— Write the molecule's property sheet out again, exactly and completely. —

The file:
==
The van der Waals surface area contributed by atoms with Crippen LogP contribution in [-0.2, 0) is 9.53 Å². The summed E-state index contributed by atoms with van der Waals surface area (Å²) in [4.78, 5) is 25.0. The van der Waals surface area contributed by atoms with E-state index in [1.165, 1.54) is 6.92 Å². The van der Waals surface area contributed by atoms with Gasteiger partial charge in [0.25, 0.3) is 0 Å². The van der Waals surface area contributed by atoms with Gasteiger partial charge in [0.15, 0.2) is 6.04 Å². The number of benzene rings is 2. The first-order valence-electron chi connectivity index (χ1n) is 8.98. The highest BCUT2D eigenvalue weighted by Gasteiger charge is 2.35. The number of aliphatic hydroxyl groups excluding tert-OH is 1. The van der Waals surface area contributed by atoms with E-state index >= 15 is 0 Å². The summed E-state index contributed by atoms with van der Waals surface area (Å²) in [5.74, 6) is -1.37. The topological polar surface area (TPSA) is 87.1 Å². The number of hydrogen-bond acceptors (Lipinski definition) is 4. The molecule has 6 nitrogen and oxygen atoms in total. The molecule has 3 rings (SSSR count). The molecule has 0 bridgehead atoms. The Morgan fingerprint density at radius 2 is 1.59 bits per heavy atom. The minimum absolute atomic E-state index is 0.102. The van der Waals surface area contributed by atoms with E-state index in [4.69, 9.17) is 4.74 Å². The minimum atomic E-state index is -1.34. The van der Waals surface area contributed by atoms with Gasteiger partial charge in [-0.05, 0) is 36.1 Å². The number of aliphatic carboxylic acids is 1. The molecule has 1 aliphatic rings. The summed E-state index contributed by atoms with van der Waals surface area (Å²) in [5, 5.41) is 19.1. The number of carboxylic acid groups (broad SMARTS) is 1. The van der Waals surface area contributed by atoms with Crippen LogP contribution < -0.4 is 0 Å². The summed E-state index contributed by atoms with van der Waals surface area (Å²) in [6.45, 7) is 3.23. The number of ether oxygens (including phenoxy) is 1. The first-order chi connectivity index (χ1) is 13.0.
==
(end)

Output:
The van der Waals surface area contributed by atoms with Crippen LogP contribution in [-0.2, 0) is 9.53 Å². The summed E-state index contributed by atoms with van der Waals surface area (Å²) in [4.78, 5) is 25.0. The van der Waals surface area contributed by atoms with E-state index in [1.165, 1.54) is 6.92 Å². The van der Waals surface area contributed by atoms with Gasteiger partial charge in [0.25, 0.3) is 0 Å². The van der Waals surface area contributed by atoms with Gasteiger partial charge in [0.15, 0.2) is 6.04 Å². The number of benzene rings is 2. The first-order valence-electron chi connectivity index (χ1n) is 8.98. The highest BCUT2D eigenvalue weighted by Gasteiger charge is 2.35. The number of aliphatic hydroxyl groups excluding tert-OH is 1. The van der Waals surface area contributed by atoms with E-state index >= 15 is 0 Å². The summed E-state index contributed by atoms with van der Waals surface area (Å²) in [5.74, 6) is -1.37. The topological polar surface area (TPSA) is 87.1 Å². The number of hydrogen-bond acceptors (Lipinski definition) is 4. The molecule has 6 nitrogen and oxygen atoms in total. The molecule has 3 rings (SSSR count). The molecule has 0 bridgehead atoms. The Morgan fingerprint density at radius 2 is 1.59 bits per heavy atom. The minimum absolute atomic E-state index is 0.102. The van der Waals surface area contributed by atoms with E-state index in [4.69, 9.17) is 4.74 Å². The minimum atomic E-state index is -1.34. The van der Waals surface area contributed by atoms with Gasteiger partial charge in [-0.05, 0) is 36.1 Å². The number of aliphatic carboxylic acids is 1. The molecule has 1 aliphatic rings. The summed E-state index contributed by atoms with van der Waals surface area (Å²) in [5, 5.41) is 19.1. The number of carboxylic acid groups (broad SMARTS) is 1. The van der Waals surface area contributed by atoms with Crippen LogP contribution < -0.4 is 0 Å². The summed E-state index contributed by atoms with van der Waals surface area (Å²) in [6.45, 7) is 3.23. The number of ether oxygens (including phenoxy) is 1. The first-order chi connectivity index (χ1) is 13.0.